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Revelation 3:8-10 by Robert Dean
Series:Revelation (2004)
Duration:36 mins 43 secs

Jesus' Care for Believers in Adversity


Revelation 3:10: "…I also will keep you from the hour of trial that is coming on the whole world to test the inhabitants of the earth." We have to focus on three key phrases. First, "I will keep you from." This is the interpretive crux of this whole passage. Does that mean Jesus will protect us in the midst of something, or that he will keep us outside of something? This phrase is based upon the Greek TEREO [threw] and the preposition EK [e)k].


We are now in the church age which is going to end with Jesus Christ coming in the clouds. We don't know when that will be. No other prophecy is necessary to be fulfilled before He returns for the church. This is why this is our blessed hope. It is why we are looking for the future return of Christ, we are not looking for the Antichrist, for the rise of the ten-nation confederacy in Europe, for the rebuilding of the temple in Jerusalem; those things may or may not have some fulfilment prior to the Rapture. The next prophetic event is the Rapture. We are looking forward to His coming for us to take us to be with Him.


Following the Rapture, though not immediately following—most people believe there is some transition period, whether it is short or long we are not sure—a seven year period of tribulation will come upon the earth. This is known in the Old Testament as the time of Jacob's trouble, indicating that its emphasis is on Israel. In Daniel chapter nine we are told that this is the seventieth week in a period of time that God had designated for Israel. Their chronology stopped when they cut off the Messiah in AD 33 and we have been on hold. God stopped Israel's prophetic timetable and once a future event occurs, when the Antichrist is on the scene and he enters into a covenant or peace treaty with Israel, that will begin the Tribulation period. During that time we are in heaven being evaluated at the judgment seat of Christ. This will be followed by the marriage of the Lamb, and then Jesus Christ will return with us at the Second Coming. This ends the Tribulation period and then Jesus Christ establishes the Messianic kingdom on the earth. That is the basic panorama.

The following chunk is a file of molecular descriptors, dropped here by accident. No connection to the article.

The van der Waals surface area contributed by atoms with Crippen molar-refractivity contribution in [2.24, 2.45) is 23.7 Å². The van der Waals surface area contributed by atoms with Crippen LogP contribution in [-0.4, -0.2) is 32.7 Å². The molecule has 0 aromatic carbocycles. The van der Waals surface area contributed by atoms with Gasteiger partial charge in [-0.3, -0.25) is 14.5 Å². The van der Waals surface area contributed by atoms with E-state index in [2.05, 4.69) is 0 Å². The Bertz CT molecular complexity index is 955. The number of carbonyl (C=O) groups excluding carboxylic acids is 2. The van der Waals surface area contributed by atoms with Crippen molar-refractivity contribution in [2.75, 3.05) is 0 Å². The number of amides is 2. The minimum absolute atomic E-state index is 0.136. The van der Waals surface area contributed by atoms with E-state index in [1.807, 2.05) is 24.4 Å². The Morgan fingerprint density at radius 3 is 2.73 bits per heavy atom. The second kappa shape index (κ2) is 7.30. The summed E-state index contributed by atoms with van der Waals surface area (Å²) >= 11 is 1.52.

There are four different views of the timing of the Rapture of the church. The view that we hold is the view called the pre-Tribulation Rapture. That is the view that the Rapture of the church occurs before the seven-year Tribulation begins. Another view is that there is a partial Rapture, the view that "spiritual" Christians, those who are advancing, get raptured before the Tribulation and those who are carnal at the time of Christ's coming for the church have to go through the Tribulation period. Then there is the mid-Tribulation Rapture view, the view that all believers go through the first three and a half years and then at the mid-point of the Tribulation they are taken to be with the Lord in heaven. A variation of that view has come up in the last few years called the pre-wrath Rapture. Then there is the post-Tribulation view that all church age believers go through the Tribulation and all believers are taken to be with the Lord in the clouds at the end of the Tribulation.


As we look at verse 10 we read: "I also will keep you from the hour of trial." The question here is the meaning of "keep you from." It is the Greek verb TEREO. Often this word is translated to keep in the sense of being obedient. In this sentence it is used with a different sense, and that is of to protect, to reserve, or to deliver. The best translation, as we will see, is "I also will deliver you from the hour of testing." The context of 3:10 indicates preservation or protection since it is this time of testing, of tribulation. In order to understand TEREO we have to understand the force of that preposition that comes after it. We are delivered from something, we are preserved or protected from something. What exactly does that preposition imply? This is where there is a lot of debate because it can have one of two senses. The first sense is that we are taken out from something. For example, we may use the preposition EK to say that we are going out from the church. So you would be in the church and then you would be leaving the church, and it implies that there was a previous time when you were inside the church building. Then there is a second sense in which EK is used of someone who is outside of something and they never, ever are inside. They are outside and they are kept so that they are never inside. This is the sense in this passage. This is understood from not only context but comparison with other scriptures. The predominant meaning that we find for the preposition EK is to be in a position outside of its object with no thought of prior existence within the object or of emergence from it. This is very important for understanding this passage.